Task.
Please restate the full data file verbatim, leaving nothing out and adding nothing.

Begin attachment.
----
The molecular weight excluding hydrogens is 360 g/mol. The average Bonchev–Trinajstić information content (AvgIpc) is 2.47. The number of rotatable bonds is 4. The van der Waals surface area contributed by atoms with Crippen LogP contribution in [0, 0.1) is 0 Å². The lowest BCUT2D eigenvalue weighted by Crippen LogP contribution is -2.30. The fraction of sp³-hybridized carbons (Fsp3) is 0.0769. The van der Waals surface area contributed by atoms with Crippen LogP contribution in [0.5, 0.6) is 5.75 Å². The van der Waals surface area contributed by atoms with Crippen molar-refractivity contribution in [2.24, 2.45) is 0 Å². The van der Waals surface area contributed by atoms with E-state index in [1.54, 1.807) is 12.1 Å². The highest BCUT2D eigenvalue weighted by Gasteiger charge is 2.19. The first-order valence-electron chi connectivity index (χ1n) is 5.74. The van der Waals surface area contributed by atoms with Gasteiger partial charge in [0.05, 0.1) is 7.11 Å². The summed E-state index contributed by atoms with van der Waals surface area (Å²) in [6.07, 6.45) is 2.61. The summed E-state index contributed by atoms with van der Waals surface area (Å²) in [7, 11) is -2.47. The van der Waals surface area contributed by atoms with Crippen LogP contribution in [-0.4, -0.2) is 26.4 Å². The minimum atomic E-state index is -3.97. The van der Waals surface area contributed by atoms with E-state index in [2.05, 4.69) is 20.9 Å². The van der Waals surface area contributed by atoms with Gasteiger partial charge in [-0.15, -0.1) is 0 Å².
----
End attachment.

The molecular weight excluding hydrogens is 360 g/mol. The average Bonchev–Trinajstić information content (AvgIpc) is 2.47. The number of rotatable bonds is 4. The van der Waals surface area contributed by atoms with Crippen LogP contribution in [0, 0.1) is 0 Å². The lowest BCUT2D eigenvalue weighted by Crippen LogP contribution is -2.30. The fraction of sp³-hybridized carbons (Fsp3) is 0.0769. The van der Waals surface area contributed by atoms with Crippen LogP contribution in [0.5, 0.6) is 5.75 Å². The van der Waals surface area contributed by atoms with Crippen molar-refractivity contribution in [2.24, 2.45) is 0 Å². The van der Waals surface area contributed by atoms with E-state index in [1.54, 1.807) is 12.1 Å². The highest BCUT2D eigenvalue weighted by Gasteiger charge is 2.19. The first-order valence-electron chi connectivity index (χ1n) is 5.74. The van der Waals surface area contributed by atoms with Gasteiger partial charge in [0.05, 0.1) is 7.11 Å². The summed E-state index contributed by atoms with van der Waals surface area (Å²) in [6.07, 6.45) is 2.61. The summed E-state index contributed by atoms with van der Waals surface area (Å²) in [7, 11) is -2.47. The van der Waals surface area contributed by atoms with Crippen LogP contribution in [-0.4, -0.2) is 26.4 Å². The minimum atomic E-state index is -3.97. The van der Waals surface area contributed by atoms with E-state index in [2.05, 4.69) is 20.9 Å². The van der Waals surface area contributed by atoms with Gasteiger partial charge in [-0.15, -0.1) is 0 Å².